The estate of the infamous Nazi propagandist, Leni Riefenstahl, has bequeathed photos, films, manuscripts and letters from the filmmaker’s personal archives to the Prussian Cultural Heritage Foundation. The Berlin-based organization announced that Riefenstahl’s estate had donated the collection which the director had accumulated over the course of her life.
Riefenstahl’s secretary, who was the sole heir to her estate, made the contribution to the foundation. Sources say there were over 700 boxes in the delivery.
Hermann Parzinger, the President of the Foundation, said the group was intent on treating the items with “a social responsibility.” They intend to examine the controversial material critically.
Riefenstahl was born in Berlin in 1902. She began her career as a dancer before becoming an actress in the 1920s. She started making films herself in the 1930s.
Riefenstahl is as equally known for her technical innovations as her Nazi propaganda. Her new methods laid the foundations for much of the experimental filmmaking in the 20th century. They also brought her work to the attention of Adolf Hitler.
Hitler commissioned Riefenstahl to film a documentary about the Nazi Party’s Nuremberg Rally as her ability and personality enamored him. After initially receiving a refusal, Hitler offered an unlimited budget and complete artistic control. Riefenstahl responded by producing “Triumph of the Will” generally considered an epic documentary and one of the greatest propaganda films ever made.
She followed up with a documentary about the Berlin Olympics, “Olympia” in 1936. The film won numerous awards including a special award from the International Olympic Committee for its depiction of the joy of sport. During the filming, Riefenstahl innovated many new techniques for filming, including the ‘tracking shot’ filmed with a camera mounted on rails.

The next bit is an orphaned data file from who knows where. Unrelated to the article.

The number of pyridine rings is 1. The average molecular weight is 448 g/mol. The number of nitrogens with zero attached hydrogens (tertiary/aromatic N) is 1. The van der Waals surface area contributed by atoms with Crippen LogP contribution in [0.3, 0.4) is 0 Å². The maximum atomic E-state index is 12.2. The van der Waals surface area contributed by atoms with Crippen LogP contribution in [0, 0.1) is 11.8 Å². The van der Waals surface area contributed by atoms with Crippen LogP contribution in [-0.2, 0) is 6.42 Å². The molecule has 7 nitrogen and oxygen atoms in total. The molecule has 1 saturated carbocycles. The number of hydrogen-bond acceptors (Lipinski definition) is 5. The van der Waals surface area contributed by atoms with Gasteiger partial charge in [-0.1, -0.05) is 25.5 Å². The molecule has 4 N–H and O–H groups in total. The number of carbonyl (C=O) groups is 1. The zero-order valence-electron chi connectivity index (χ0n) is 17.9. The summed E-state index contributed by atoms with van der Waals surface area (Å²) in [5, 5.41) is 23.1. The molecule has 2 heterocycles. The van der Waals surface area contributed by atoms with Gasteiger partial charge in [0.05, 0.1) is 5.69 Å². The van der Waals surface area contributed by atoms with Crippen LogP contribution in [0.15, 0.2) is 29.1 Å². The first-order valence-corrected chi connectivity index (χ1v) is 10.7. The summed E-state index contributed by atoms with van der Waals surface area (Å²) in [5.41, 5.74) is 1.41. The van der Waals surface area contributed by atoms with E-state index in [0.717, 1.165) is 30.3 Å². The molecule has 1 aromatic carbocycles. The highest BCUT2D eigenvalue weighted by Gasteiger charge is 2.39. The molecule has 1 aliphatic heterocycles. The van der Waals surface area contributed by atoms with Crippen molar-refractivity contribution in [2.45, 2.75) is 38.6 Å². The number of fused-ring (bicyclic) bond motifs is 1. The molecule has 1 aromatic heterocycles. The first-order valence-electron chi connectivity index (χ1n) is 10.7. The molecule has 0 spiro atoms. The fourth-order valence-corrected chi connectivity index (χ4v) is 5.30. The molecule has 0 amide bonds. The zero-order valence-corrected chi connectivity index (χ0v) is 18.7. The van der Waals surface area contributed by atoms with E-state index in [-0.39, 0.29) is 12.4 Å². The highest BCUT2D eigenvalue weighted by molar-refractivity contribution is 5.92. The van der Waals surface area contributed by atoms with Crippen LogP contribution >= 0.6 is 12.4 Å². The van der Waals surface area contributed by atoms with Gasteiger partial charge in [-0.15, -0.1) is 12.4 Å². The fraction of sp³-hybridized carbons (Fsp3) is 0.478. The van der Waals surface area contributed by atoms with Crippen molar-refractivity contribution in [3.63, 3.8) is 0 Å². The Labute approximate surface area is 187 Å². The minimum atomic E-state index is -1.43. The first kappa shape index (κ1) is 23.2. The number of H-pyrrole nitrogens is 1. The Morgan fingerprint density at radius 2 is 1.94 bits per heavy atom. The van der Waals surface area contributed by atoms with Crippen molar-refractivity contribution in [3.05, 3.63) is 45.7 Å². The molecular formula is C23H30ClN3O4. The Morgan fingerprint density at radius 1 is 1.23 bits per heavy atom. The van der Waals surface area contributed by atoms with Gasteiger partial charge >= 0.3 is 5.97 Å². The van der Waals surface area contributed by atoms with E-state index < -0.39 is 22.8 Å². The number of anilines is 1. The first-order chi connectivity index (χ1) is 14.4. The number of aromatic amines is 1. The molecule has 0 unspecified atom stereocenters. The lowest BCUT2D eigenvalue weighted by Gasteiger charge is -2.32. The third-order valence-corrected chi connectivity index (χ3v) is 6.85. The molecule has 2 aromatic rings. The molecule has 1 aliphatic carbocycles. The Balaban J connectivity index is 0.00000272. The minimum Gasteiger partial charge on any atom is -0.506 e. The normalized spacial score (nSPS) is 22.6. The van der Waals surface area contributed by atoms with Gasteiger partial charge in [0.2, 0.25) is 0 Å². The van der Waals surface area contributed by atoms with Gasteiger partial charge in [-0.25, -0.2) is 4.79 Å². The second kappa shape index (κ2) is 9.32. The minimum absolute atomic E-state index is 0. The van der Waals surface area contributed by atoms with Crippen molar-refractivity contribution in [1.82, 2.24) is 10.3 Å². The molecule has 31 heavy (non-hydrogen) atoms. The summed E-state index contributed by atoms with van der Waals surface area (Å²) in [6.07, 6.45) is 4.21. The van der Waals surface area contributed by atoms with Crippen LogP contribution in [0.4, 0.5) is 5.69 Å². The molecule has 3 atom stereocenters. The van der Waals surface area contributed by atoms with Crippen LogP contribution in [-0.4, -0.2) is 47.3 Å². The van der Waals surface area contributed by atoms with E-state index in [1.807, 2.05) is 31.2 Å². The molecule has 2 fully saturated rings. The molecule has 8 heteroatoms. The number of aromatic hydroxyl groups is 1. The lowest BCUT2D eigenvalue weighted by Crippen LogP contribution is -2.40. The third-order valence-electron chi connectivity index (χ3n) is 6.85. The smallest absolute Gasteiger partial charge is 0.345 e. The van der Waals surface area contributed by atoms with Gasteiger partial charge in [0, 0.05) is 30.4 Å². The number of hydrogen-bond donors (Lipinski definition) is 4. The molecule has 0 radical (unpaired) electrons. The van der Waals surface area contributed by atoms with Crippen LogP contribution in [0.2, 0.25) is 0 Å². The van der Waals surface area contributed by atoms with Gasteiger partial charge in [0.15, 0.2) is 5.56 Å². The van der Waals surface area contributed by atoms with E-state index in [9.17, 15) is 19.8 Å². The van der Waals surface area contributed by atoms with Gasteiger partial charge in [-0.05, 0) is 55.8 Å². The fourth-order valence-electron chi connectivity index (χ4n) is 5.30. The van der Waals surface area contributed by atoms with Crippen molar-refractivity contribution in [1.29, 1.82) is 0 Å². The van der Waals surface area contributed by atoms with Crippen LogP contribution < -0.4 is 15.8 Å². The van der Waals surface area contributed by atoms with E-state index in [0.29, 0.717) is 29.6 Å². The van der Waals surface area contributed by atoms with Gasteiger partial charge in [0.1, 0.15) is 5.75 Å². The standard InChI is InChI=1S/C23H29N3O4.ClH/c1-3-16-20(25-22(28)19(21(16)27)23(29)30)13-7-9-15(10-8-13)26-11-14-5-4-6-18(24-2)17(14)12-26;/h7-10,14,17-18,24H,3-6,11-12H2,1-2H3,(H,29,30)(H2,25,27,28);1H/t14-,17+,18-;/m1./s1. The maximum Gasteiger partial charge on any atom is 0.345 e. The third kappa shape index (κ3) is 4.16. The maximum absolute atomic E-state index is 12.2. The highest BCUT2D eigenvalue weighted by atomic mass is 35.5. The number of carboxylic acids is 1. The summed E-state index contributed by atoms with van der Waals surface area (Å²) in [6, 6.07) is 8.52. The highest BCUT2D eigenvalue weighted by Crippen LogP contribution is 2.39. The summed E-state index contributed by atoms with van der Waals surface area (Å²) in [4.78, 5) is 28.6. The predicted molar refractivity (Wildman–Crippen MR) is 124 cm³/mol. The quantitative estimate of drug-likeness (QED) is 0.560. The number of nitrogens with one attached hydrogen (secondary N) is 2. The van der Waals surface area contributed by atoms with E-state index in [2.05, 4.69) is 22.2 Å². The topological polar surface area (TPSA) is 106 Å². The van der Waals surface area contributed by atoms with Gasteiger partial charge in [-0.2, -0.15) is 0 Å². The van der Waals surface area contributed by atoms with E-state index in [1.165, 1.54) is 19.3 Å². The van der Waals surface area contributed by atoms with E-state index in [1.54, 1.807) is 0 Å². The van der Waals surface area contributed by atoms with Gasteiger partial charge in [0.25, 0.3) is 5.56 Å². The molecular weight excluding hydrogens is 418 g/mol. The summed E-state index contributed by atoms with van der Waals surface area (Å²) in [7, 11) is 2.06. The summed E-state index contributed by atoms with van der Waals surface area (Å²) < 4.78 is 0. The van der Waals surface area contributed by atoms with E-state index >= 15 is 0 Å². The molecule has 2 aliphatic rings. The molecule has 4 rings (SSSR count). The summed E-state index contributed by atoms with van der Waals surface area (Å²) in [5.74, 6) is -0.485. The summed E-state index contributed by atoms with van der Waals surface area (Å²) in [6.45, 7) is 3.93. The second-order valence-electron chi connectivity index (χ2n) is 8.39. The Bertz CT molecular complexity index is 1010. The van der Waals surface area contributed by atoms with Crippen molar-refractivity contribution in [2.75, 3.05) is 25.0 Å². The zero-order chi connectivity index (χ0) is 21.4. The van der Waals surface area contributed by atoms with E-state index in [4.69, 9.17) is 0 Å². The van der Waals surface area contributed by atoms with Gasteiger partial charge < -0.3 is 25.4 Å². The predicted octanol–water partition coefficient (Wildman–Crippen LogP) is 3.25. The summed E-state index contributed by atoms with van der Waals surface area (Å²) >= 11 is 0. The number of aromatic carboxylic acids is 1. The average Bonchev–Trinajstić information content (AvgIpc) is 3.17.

During WWII, she became disillusioned by the Nazi authorities having witnessed German soldiers executing Polish civilians.
She worked to distance herself from the Nazi movement, filming “Tiefland (Lowlands).” Filming took four years, and the film itself was delayed from release for eight years when she was arrested by French authorities and had all her film confiscated.
Controversy followed “Tiefland,” after it was released when it was learned that Riefenstahl had ‘borrowed’ Roma prisoners from a German labor camp. When filming was finished, she returned them to the camp – they were eventually deported to Auschwitz and killed. A civil suit was filed against her, but it was dropped in 2002 after she retracted a statement she had made that all the prisoners had survived the war.
Following the war, she was considered a Nazi sympathizer, but she was never convicted of war crimes. For the rest of her life, she denied knowing anything about the Holocaust.
She never regained her standing in the cinematic community after the war. Instead, she turned to still photography. She published an illustrated book in the 1970s about the Nuba tribe in Sudan. The Sudanese Government gave her special permission to enter the region where they lived. She was the first white woman to do so. She spent 15 years among them and documented their ways. It was criticized at the time for its “fascist aesthetics.”
In her 70s, Riefenstahl began experimenting with underwater photography. To obtain her diving certificate, she lied about her age as she was older than the limit. By the age of 95, she was considered the oldest female diver in the world and had amassed over 2,000 dives to photograph some of the most amazing coral reefs in the world.
Riefenstahl died in 2003 at the age of 101.